How to Know If You’re Exfoliating *Too* Much

Photo: Stocksy/Lauren Naefe

Let me tell you a little skin-care story: I recently dealt with a seriously frustrating bout of chin acne. Typically when a breakout happens on the chin, hormones are the culprit, but other factors could be at play too, including diet and even some skin-care products. Considering I've been diligently avoiding dairy for a year now, that I follow a well thought-out skin care regimen, and I'm on birth control, I was stumped.

Then, Angelina Umansky, a facialist and skin-care guru at Spa Radiance enlightened me. I was causing the problem by over-exfoliating.

"This is something that I'm seeing more and more in recent years," she tells me after treating my inflamed face. "The challenge for many of my clients is that they don't realize they're using multiple products with exfoliating agents."

Truth be told, it's easy to wash with an BHA cleanser and then slather on a rejuvenating enzyme mask, a nightly retinol, and a glycolic acid serum. The problem is that all of these ingredients do some sort of exfoliation on their own without explicitly saying it. But when you use too many on your face, it could lead to that feeling that your skin is ultra-dry.

"The challenge for many of my clients is that they don't realize they're using multiple products with exfoliating agents."

The result? An angry complexion with breakouts, redness, tightness, irritation, burning, and sensitivity to products, according to Umansky. Welp, I'm definitely guilty.

Keep reading to figure out if you're exfoliating too much, why that's a problem, and what you should be doing instead.

are you over exfoliating
Photo: Stocksy/Marija Strajnic

Too much is never a good thing

The main problem with over exfoliation, explains Umansky, is that "it starts to break down the skin barrier," which you want to keep plump and strong.

"There are so many hidden exfoliating agents in otherwise benign products, like creams labeled with words like 'renewal,'" Umansky explains. "Many people are using products that contain acids and retinol derivatives together, and since their skin could tolerate the combination at the beginning, they assume it's working."

The thing is, unless you know the indicators to look for on your complexion, it can be tricky to know that it's happening until it's too late. Because, while there are tell-tale signs of irritation and inflammation in skin, the full on redness really only happens when skin is fully agitated.

"Irritated and over-exfoliated skin loses too much of the stratum corneum, the upper layer of our epidermis," adds Melanie D. Palm, M.D., MBA, director of Art of Skin MD, dermatologist, and assistant clinical professor at University of California San Diego. "Exposure of deeper layers of the epidermis exposes skin nerves, recruits inflammatory cells, irritates blood vessels, and disrupts the normal turnover of the skin." Eek.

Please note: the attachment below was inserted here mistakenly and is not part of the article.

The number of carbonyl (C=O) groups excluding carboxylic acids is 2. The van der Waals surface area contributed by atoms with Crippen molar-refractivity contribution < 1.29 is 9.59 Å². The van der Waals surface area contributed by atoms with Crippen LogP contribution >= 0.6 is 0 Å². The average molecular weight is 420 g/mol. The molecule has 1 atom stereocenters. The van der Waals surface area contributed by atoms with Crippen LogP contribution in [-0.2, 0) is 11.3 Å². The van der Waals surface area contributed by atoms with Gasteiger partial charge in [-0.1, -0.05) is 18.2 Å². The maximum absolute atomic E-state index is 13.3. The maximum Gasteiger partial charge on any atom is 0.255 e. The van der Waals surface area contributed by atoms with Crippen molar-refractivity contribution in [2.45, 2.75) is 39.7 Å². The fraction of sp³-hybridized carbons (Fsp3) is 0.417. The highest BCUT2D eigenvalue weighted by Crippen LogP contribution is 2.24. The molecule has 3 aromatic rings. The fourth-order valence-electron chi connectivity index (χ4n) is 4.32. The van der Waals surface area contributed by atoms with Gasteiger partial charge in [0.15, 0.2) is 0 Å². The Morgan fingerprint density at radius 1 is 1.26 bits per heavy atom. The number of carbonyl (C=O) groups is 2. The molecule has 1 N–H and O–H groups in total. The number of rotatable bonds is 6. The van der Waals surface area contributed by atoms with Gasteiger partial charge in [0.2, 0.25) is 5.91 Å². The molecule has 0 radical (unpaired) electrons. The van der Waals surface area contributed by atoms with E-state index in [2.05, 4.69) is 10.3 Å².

If a product (or a combination of products, for that matter) stops working, take a look at the labels. "Always check to see if your products include any acids, enzymes, or retinol derivatives," says Umansky. Too many acids can equate to a super irritated—not to mention dried-out—face.

are you over exfoliating
Photo: Stocksy/Michela Ravasio

How to calm things down

If you're dealing with an inflamed complexion, Umansky says to gradually nix the exfoliators. "I always recommend weaning off products slowly to avoid any negative reactions," she says. "Slowly taper off them until your skin starts to repair itself and the tightness wears away." On average, Dr. Palm says that it takes about two to four weeks for your skin to get back to normal.

Just because over-exfoliating causes your skin to freak out, however, doesn't mean you should stop exfoliating all together. Exfoliation is an essential part of a healthy skin-care routine, and it encourages the top layer of dead skin to be gone, so that your serums and oils can really get into your complexion to do their jobs. In other words, you've just got to be more mindful about how often to reach for the skin-sloughers.

It's also key to make sure your skin's replenished, since it's been stripped of its natural oils. "Look for products with hyaluronic acid, essential fatty acids, and B vitamins," explains Umansky. "A couple of my favorites are Patyka's Advanced Plumping Serum and True Botanicals' Pure Radiance Oil."

Once things are back to normal—and it'll get there, promise—you can start gently (key word, here) exfoliating again. "You shouldn't use more than one exfoliating product per day," says Umansky. "Make sure to integrate it slowly into your regimen and watch for any reactions." Dr. Palm adds that you can even reintroduce an exfoliant to spot treat problem areas (for me: that's my chin).

Think of it this way: When you get angry at a zit and pile on the harsh actives, your skin is going to rebel. You just have to be nice to it. "You need to have a relationship with your skin," says Umansky. "It tells you exactly what it needs." Time to get to BFF status.

You might also want to avoid these face masks if you have sensitive skin. Instead, opt for something gentle like this DIY aloe vera mask that tames inflammation.

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